Denes Farkas/iStock/Thinkstock(CHARLOTTE, N.C.) — Mecklenburg County, North Carolina will not pay “ransomware criminals $23,000 to unlock many of the county’s applications that have been frozen since Monday,” county officials said in a release Wednesday afternoon.
“I am confident that our backup data is secure and we have the resources to fix this situation ourselves,” County Manager Dena Diorio said in a statement on the county's website. “It will take time, but with patience and hard work, all of our systems will be back up and running as soon as possible.”
The statement said it would take several days to fix the problem using backup data from before the incident to "rebuild the applications from scratch." Systems involving Health and Human Services, the court system and Land Use and Environmental Services are top priority, according to the statement.
“It was going to take almost as long to fix the system after paying the ransom as it does to fix it ourselves,” Diorio said in the statement. “And there was no guarantee that paying the criminals was a sure fix.”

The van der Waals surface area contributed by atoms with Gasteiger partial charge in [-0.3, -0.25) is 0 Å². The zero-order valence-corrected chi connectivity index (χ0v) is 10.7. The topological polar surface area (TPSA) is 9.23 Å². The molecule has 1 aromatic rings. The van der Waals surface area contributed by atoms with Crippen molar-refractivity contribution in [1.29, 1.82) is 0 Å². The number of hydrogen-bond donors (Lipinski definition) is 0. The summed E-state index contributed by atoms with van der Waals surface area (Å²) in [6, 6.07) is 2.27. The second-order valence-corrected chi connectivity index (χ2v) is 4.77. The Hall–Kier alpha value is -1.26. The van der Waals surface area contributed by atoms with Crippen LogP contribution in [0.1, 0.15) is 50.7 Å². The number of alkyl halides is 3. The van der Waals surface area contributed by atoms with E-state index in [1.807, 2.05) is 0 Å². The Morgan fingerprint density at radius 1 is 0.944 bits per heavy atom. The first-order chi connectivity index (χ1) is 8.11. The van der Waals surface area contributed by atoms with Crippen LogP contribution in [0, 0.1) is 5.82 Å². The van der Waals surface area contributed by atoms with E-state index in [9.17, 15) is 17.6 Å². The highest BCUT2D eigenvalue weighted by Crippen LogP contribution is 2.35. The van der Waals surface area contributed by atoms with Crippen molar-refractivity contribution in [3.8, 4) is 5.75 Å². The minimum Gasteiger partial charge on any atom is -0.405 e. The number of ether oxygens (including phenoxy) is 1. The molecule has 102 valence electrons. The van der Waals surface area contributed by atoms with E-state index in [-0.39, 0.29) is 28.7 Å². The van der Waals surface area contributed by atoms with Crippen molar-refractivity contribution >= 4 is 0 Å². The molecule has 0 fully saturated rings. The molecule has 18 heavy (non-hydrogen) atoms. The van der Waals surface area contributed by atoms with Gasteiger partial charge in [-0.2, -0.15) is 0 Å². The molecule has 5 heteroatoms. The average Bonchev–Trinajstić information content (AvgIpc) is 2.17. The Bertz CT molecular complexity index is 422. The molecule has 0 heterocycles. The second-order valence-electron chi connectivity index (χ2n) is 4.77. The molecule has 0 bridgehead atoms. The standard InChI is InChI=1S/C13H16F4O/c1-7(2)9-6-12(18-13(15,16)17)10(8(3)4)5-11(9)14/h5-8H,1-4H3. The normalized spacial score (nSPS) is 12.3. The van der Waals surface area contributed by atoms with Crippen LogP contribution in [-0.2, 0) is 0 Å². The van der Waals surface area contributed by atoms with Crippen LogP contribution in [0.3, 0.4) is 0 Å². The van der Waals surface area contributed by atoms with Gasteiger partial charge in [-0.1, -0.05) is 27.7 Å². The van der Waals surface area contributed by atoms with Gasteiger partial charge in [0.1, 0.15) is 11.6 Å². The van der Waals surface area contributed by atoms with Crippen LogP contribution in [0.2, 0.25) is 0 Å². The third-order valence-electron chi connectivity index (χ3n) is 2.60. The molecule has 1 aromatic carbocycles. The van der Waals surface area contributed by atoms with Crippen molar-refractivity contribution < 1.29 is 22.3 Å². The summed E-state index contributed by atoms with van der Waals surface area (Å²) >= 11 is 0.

Earlier, Diorio said there was no indication any data had been lost or personal information compromised. She said the ransomware was a new strain called a "lockscript," which appears to have originated in Iran or Ukraine, and affected 48 of the county's 500 servers.
She said the county had reached out to the cyber-criminals, who had demanded a ransom of two bitcoins (about $23,000), through a third-party cyber-security firm and decided against making the payoff. She said the county acted quickly to shut down services to prevent the spread of the virus after it was discovered. The statement added county offices are open and affected departments are using "alternative processes" to conduct business.
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